Argininosucciniclyase deficiency (ASLD) has been shown by the UCDC to have unique characteristics in clinical and physiologic behavior from the other urea cycle disorders. Accounting for around 15-20% of UCD disorders, ASLD patients have relatively worse cognitive outcomes, hepatic disorders, and vascular problems than other UCDs. Work by consortium members has clearly demonstrated a tissue and molecular specific role for ASL in the generation of nitric oxide (NO). As part of a substrate channeling complex involving ASS, ASL, and eNOS, we have shown that cells with defective ASL lose the ability to generate sufficient NO. This implies both a kinetic and structural role for the enzyme in NO production. This proposal will address the effect of bypassing this complex using a synthetic NO donor. We have also shown that in a hypertensive symptomatic patient that improvement in hypertension occurred and trends toward cognitive improvement occurred with NO donor treatment. Before this treatment would be accepted for widespread use in ASLD or other UCD patients an in depth double-blind placebo-controlled crossover study needs to be conducted. This proposed study will phenotype these patients in depth and study vaso-regulation on and off therapy as well as neurocognitive effects. If successful this would lead to a new tool for the treatment of patients with UCDs addressing some of the comorbidities identified by the UCDC longitudinal study and consortium members.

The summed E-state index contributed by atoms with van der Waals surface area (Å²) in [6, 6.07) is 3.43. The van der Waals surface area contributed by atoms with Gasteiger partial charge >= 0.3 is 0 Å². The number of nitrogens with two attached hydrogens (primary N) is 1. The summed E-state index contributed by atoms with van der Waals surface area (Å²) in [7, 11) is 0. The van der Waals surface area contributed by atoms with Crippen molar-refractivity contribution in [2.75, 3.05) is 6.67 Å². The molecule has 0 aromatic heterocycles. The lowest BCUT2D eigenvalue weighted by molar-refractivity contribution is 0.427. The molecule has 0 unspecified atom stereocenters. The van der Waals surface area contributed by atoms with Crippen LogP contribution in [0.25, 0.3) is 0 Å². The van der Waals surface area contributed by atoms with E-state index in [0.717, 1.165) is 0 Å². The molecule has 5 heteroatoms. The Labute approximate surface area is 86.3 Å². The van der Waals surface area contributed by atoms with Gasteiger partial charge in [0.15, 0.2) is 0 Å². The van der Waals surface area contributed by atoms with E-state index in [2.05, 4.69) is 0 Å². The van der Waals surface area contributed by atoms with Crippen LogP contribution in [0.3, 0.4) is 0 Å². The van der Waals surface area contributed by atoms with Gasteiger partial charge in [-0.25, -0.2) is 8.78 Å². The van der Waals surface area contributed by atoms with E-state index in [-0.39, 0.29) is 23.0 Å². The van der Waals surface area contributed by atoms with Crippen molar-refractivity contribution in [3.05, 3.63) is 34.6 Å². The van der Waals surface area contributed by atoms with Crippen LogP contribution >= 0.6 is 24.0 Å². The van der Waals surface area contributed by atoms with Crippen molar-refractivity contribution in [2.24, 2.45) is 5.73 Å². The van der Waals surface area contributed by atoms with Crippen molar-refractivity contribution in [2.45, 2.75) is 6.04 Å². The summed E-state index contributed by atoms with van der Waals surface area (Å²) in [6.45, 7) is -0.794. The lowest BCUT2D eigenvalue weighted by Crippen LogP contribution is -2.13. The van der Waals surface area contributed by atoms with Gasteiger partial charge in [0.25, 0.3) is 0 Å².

Public Health Relevance

This study seeks to correct a biochemical derangement in UCD which was previously unrecognized. It provides evidence of NO deficiency in ASLD and uses a novel therapy to correct the abnormality and hopefully ameliorate hypertension and cognitive deficits resulting from a distal block in the urea cycle. The approach of NO deficiency may be relevant to more common disorders.

National Institute of Health (NIH)
Eunice Kennedy Shriver National Institute of Child Health & Human Development (NICHD)
Specialized Center--Cooperative Agreements (U54)
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Special Emphasis Panel (ZTR1-CI-8 (01))
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Children's Research Institute
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